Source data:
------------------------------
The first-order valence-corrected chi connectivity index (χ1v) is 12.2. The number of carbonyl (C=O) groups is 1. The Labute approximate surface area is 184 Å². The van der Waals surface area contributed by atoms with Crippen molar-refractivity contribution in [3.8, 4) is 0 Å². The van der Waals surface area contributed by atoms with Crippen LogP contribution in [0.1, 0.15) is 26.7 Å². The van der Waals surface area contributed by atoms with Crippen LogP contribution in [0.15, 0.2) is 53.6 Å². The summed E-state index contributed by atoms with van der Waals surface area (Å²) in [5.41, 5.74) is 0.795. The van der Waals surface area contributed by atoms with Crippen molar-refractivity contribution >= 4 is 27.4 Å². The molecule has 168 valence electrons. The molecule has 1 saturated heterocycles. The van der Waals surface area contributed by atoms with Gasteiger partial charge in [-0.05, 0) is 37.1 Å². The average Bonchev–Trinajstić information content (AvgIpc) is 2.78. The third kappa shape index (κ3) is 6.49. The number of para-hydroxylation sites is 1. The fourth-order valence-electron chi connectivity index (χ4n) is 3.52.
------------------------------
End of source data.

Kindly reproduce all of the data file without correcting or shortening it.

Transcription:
The first-order valence-corrected chi connectivity index (χ1v) is 12.2. The number of carbonyl (C=O) groups is 1. The Labute approximate surface area is 184 Å². The van der Waals surface area contributed by atoms with Crippen molar-refractivity contribution in [3.8, 4) is 0 Å². The van der Waals surface area contributed by atoms with Crippen LogP contribution in [0.1, 0.15) is 26.7 Å². The van der Waals surface area contributed by atoms with Crippen LogP contribution in [0.15, 0.2) is 53.6 Å². The summed E-state index contributed by atoms with van der Waals surface area (Å²) in [5.41, 5.74) is 0.795. The van der Waals surface area contributed by atoms with Crippen molar-refractivity contribution >= 4 is 27.4 Å². The molecule has 168 valence electrons. The molecule has 1 saturated heterocycles. The van der Waals surface area contributed by atoms with Gasteiger partial charge in [-0.05, 0) is 37.1 Å². The average Bonchev–Trinajstić information content (AvgIpc) is 2.78. The third kappa shape index (κ3) is 6.49. The number of para-hydroxylation sites is 1. The fourth-order valence-electron chi connectivity index (χ4n) is 3.52.